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Old 26-12-2010, 17:47   #1
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Sewage Hose or PVC Pipe ?

Cruisers,

I wanted to share my experience replacing my sewage hose on our Catalina 380.
We purchased this boat used. It was only three years old, but the head really smelled bad. After we purchased her, most locals said that they had looked at the boat but it smelled, so moved on to look at other boats without issues. We negotiated a better price based on the head smell problem.

Now, what’s the solution?
Hose is simple to install but will have the same problem in a few years as the hose permeates with urine & sulfurous malodors over time.
Better sewage hose like Trident Premium Sanitation Hose, Shields Poly X Sanitation Hose or a SeaLand's OdorSafe Plus Sanitation Hose is very expensive and gives you a few more years, but will still odor permeate.

You could try my Hose Foil Tape Method to extend the life of your hose if schedule 40 PVC will not work for you.

Sewage Hose or PVC Pipe ?

Schedule 40 PVC house hold pipe is cheap and will never odor permeate, but takes more time to install.
We went with the PVC. We sold the boat after six years. Never had any plumbing problems and the boat always smelled great. The boat sold in one week.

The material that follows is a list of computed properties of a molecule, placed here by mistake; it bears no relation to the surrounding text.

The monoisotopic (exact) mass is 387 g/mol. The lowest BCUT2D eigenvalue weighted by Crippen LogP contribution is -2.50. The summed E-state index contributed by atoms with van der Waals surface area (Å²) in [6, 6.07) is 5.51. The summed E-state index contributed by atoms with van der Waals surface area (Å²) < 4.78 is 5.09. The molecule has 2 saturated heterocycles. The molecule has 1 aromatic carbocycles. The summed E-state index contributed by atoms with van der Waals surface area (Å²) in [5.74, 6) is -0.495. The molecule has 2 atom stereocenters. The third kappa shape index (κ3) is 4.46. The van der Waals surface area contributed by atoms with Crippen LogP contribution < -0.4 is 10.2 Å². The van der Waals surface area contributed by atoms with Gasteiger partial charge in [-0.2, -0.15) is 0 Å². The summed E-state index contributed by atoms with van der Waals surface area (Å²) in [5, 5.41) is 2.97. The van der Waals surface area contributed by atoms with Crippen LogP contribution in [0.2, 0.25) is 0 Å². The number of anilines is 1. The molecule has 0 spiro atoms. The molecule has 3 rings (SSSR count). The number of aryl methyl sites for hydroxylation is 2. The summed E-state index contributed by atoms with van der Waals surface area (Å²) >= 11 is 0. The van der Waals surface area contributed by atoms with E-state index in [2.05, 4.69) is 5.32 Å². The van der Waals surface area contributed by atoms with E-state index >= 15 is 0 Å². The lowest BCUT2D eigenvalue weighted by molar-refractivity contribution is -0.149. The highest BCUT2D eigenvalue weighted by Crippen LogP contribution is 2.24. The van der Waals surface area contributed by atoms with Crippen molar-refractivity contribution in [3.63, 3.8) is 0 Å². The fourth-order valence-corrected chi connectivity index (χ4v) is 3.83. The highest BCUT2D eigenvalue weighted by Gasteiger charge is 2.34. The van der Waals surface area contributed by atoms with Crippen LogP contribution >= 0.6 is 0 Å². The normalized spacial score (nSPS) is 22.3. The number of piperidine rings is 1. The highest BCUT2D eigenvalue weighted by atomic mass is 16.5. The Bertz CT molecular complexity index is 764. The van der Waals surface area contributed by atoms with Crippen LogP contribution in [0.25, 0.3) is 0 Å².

1) This is standard Schedule 40 PVC 1-1/2 inch house piping.

2) Cut piping with a hack saw and small wooden miter box.

3) Sand the O.D. of each pipe end, so they dry fit and seat to the bottom of the coupling it will join to.

4) Optional: put a small 45° bevel on the end of each pipe using a file or sander before jamming it into the fitting, to have the pipe shape match the beveled fitting shape.

5) Dry fit the whole system together.

6) Put black timing marks on each pipe and fitting with a black magic marker.

7) Prep each joint with solvent cleaner just before gluing.

8) Start at one end and solvent clean & glue and align your black timing marks as you put the pieces together.

9) At the toilet use a 1-1/2 coupling with a compression fitting on one side to connect to the toilet. Works great and never leaks and can be taken apart for servicing.

10) At the deck fitting I used just a short piece of hose since this will only be exposed to sewage for short periods of time.


I thought it was a good do it yourself job and will do it again on my current new boat in the near future when needed.

Mark
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Old 26-12-2010, 17:57   #2
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Nice write-up!
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Old 26-12-2010, 18:14   #3